• A master blade processor can enable a connection to a computational device connected to the first communication zone upon verification that the connected computational device is certified by a vehicle manufacturer.
  • The first and second communication zones can be configured as separate Ethernet switches. The first and second communication zones are typically not in signal communication with one another.
  • A firewall can have a dedicated slot that bridges the first and second communication zones and uses the third communication zone for power connections.
  • An output of each of the plurality of blade processors can be an IP message framed into an Ethernet packet.
  • A sensor and/or controller of the vehicle can communicate by a Car Area Network (“CAN”) protocol. An Ethernet bus controller can terminate a CAN bus to the sensor and/or controller and a CAN Ethernet controller subsystem can translate an Ethernet message from a blade processor to a CAN protocol-based message.
  • The plurality of blade processors can be configured as a crate having the backplane connector and on-backplane Ethernet interfaces enabling the blade processors to communicate with one another using Ethernet messages.
  • A vehicle can include a plurality of blade processors, each blade processor performing a function that is at least one of a vehicle task, function, or operation and an infotainment task, function, or operation. The plurality of blade processors can include a master blade processor operable to assign a component and/or module requiring a blade processor for execution to a selected blade processor.
  • The master blade processor can inventory hardware and software capabilities of components and/or modules in communication with the master blade processor to provide an application resource table comprising component and/or module identity, functional description, and/or computational resource requirements and/or capabilities needed for execution of the component and/or module.
  • A blade processor can be assigned to execute the component and/or module when the blade processor satisfies the corresponding computational resource requirements and/or capabilities.
  • The master blade processor can assign a network address to each blade processor and communication device in communication with the master blade processor.
  • The master blade processor can assign a component and/or module to a selected blade processor when the selected blade processor is available or, though unavailable, is executing a component and/or module having a lower priority than the component and/or module to be assigned to the selected blade processor.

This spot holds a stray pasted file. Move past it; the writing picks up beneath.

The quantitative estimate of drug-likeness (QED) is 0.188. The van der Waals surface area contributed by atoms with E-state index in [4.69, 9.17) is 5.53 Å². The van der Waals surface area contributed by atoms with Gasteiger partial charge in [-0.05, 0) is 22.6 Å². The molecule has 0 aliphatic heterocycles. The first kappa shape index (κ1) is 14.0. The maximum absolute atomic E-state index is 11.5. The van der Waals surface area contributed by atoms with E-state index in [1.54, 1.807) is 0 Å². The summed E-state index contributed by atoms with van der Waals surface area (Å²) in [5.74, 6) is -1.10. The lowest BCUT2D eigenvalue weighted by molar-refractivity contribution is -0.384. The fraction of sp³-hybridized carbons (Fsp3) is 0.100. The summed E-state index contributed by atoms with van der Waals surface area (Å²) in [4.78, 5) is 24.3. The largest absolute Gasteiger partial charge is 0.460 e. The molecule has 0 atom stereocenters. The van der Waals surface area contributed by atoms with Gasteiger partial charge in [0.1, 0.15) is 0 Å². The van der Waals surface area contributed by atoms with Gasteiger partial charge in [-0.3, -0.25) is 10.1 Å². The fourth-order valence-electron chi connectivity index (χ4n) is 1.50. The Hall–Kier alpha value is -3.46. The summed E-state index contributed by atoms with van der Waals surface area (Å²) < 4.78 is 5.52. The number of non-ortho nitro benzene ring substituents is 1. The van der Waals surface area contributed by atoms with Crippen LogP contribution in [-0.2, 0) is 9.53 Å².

• The present disclosure can provide a number of advantages depending on the particular aspect, embodiment, and/or configuration. For example, operating multiple operating systems on a common on board computer platform for vehicle control and infotainment tasks, functions and operations can provide a high level of vehicle security and block successfully intrusive attacks. The network security configurations can enable both infotainment and critical vehicle tasks, functions, and operations to performed automatically and concurrently in a vehicle without increasing driver danger from computer-targeted attacks by an outside source. Using a common computer to run safely both the first and second operating systems can not only reduce vehicle manufacturing costs but also provide a simpler computational architecture. The device discovery daemon, by locating the portable device seeking access to the vehicle network, can not only provide higher levels of security from intrusive attacks via a computational device external to the vehicle but also protect the privacy and resources of the vehicle network. The application of accessibility technologies to the driver's screen can successfully reduce driver distractions while enabling the driver to perform permissible computational tasks. The availability of accessibility technologies in the vehicle can not only comply with prevailing legal requirements but also enhance passenger enjoyment. The use of network control and media servers and virtual network console functionality on a common processing board can provide a simple yet effective way to stream media to devices within the vehicle network. The use of media filters and restrictions based on one or more of the identity of the vehicle occupant requesting media content, the identity of a portable computational device associated with the vehicle occupant, and the spatial location of the vehicle occupant and/or remote computational device can enable compliance with prevailing laws regarding driver distractions while providing the vehicle owner with the ability to control media access by one or more selected vehicle occupants. The use of user accounts to control passenger access to vehicle tasks, functions, and operations can prevent a non-driving passenger, for instance, from controlling a critical vehicle task, function or operation and confusing or frustrating the driver. The inactive control surface can enable a vehicle occupant to perform tasks, functions and operations without viewing his or her screen. This provides yet another convenient method for driver control of vehicle and non-vehicle tasks, functions, and operations without distraction while driving the vehicle. The blade processor architecture can take advantage of the pervasiveness of TCP/IP and the large volume of components and/or modules made for IP-based distributed systems, such as the Ethernet. The architecture can be a modular distributed system that can be upgraded and/or extended over time, without changing the basic processing architecture. Because the various subsystems can communicate with one another by protocol-based messages, there is not requirement that all software be written in any specific language or execute on any specific operating system. This can allow developers to use the most appropriate run time environment for the subsystem being developed. For instance, when a real time operating system (“RTOS”) is required because of the timing constraints of the run time environment (i.e., real time control of a function), a subsystem can be developed using RTOS, without constraining the runtime environment of less demanding systems (e.g., a console subsystem).